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Comprehensive molecular characterization of secondary organic aerosol formation in the atmosphere

Periodic Reporting for period 4 - COALA (Comprehensive molecular characterization of secondary organic aerosol formation in the atmosphere)

Reporting period: 2019-09-01 to 2020-02-29

Particulate matter in Earth's atmosphere impacts society in many ways. It is a pollutant known to be the main cause a variety of detrimental health effects, causing millions of premature deaths each year. In addition, airborne aerosol particles strongly impact the radiation balance of our planet: they can scatter sun light back into space or impact cloud properties and lifetimes. A large source of uncertainty in the anthropogenic influence on climate comes from the lack of understanding of aerosol particle formation, evolution and fate in the atmosphere.

The target of the COALA project was a comprehensive understanding of the role of organic emissions on aerosol formation using novel mass spectrometric techniques. In the atmosphere, volatile emissions are oxidized to produce vapors of various volatilities. The least volatile will condense and form aerosol, but the fraction of products able to do this (for a given molecule) has been hard to determine, in part due to a lack of methods for quantification of these molecules. The main objectives in COALA were to experimentally detect as large fraction as possible of the oxidation products from the most commonly emitted precursors in the atmosphere, and to utilize this data to map out a volatility distribution of the formed vapors. With such information, it is possible to evaluate how much of the organic aerosol is formed directly through condensation and whether additional chemistry occurring on the surface or inside the particles will influence the amount of organics. Constraints on the chemical and physical processes leading to organic aerosol formation will directly translate into better constraints on atmospheric models studying the influence of human activity on climate change.

The primary findings of the COALA project highlight the role of efficient and rapid uptake of the most highly oxygenated molecules (HOM) formed in the oxidation of volatile organic compound (VOC). We found that all major VOC types in the atmosphere, both of biogenic (e.g. monoterpenes) and anthropogenic (e.g. aromatics and alkanes) origin produced HOM at higher yields than had earlier been believed. This has major implications for the dynamics, aging and losses of aerosol particles in the atmosphere.
During the first half of the project, much effort was put into designing appropriate laboratory facilities to study the chemistry of emission oxidation under controlled chamber conditions. In our own chamber, and in collaboration with other groups, we have characterized the complex gas phase chemistry of VOC oxidation in different systems, including chamber oxidation of biogenic and anthropogenic precursors, ambient studies as well as computational work. The general indication is that a large fraction of the atmospheric organic aerosol is formed from highly oxygenated low-volatile vapors formed in the gas phase. This is further in line with our findings on the formation and properties of organic aerosol in both chambers and ambient. We also worked closely with modellers to implement our experimental knowledge on emission oxidation into both atmospheric and chamber models. This work has shown that the low-volatile compounds play a pivotal role in the formation of organic aerosol, but at the same time, the models show that the final impact on climate from these vapors is highly complex, and is sensitive to detailed chemical pathways, many of which remain topics of intensive study. The results from COALA are utilized for modelling efforts both internally and by groups outside of UHEL, based on the published work.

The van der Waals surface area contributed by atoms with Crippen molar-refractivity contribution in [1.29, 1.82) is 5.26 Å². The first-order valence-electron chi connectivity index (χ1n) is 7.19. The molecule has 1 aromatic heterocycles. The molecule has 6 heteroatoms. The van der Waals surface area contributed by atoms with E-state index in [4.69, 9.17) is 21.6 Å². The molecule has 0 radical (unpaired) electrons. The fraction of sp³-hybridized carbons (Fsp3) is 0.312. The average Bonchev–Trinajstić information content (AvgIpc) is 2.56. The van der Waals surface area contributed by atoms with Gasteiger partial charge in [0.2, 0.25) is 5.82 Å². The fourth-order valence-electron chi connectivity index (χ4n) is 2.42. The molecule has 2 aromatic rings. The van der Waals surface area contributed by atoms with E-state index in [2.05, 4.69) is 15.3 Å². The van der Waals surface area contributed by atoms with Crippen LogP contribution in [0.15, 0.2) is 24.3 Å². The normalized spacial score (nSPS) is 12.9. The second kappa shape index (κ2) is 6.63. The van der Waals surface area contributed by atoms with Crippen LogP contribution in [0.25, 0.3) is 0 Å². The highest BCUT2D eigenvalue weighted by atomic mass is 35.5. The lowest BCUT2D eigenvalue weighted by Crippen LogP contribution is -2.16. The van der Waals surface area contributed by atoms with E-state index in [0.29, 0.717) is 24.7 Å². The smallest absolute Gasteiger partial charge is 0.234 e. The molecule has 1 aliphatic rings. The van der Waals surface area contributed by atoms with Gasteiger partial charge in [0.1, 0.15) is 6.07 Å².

Through
a. the simultaneous deployment of several different types of chemical ionization mass spectrometers, and
b. advanced statistical analysis techniques, together with
c. close collaboration with leading quantum chemists,
we have achieved new understanding on a variety of topics relating to VOC oxidation and SOA formation. These concern
1. the role of temperature on the level of oxygenation achieved during oxidation,
2. direct measurements of the condensability of oxidation products,
3. the role of aerosol particle acidity on reactive uptake of more volatile species,
4. the importance of oxidant concentrations on the potential to form organic aerosol from anthropogenic emissions, and
5. the role of nitrogen oxides on the formation and evolution of organic aerosol.
Overview of the COALA project approach